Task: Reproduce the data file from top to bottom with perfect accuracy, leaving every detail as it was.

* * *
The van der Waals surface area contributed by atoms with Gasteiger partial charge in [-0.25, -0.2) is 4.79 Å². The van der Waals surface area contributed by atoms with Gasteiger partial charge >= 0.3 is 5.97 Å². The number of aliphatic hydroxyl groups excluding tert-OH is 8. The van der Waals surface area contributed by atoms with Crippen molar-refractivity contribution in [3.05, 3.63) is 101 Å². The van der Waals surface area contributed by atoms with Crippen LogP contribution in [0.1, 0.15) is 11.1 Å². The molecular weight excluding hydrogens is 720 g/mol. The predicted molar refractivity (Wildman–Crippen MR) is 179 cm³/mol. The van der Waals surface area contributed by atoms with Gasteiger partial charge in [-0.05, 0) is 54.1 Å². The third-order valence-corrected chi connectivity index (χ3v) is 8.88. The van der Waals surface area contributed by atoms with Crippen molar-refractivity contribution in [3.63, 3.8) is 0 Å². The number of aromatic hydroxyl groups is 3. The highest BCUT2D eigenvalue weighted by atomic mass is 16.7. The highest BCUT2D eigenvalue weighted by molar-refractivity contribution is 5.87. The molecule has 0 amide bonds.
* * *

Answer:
The van der Waals surface area contributed by atoms with Gasteiger partial charge in [-0.25, -0.2) is 4.79 Å². The van der Waals surface area contributed by atoms with Gasteiger partial charge >= 0.3 is 5.97 Å². The number of aliphatic hydroxyl groups excluding tert-OH is 8. The van der Waals surface area contributed by atoms with Crippen molar-refractivity contribution in [3.05, 3.63) is 101 Å². The van der Waals surface area contributed by atoms with Crippen LogP contribution in [0.1, 0.15) is 11.1 Å². The molecular weight excluding hydrogens is 720 g/mol. The predicted molar refractivity (Wildman–Crippen MR) is 179 cm³/mol. The van der Waals surface area contributed by atoms with Gasteiger partial charge in [-0.05, 0) is 54.1 Å². The third-order valence-corrected chi connectivity index (χ3v) is 8.88. The van der Waals surface area contributed by atoms with Crippen molar-refractivity contribution in [3.63, 3.8) is 0 Å². The number of aromatic hydroxyl groups is 3. The highest BCUT2D eigenvalue weighted by atomic mass is 16.7. The highest BCUT2D eigenvalue weighted by molar-refractivity contribution is 5.87. The molecule has 0 amide bonds.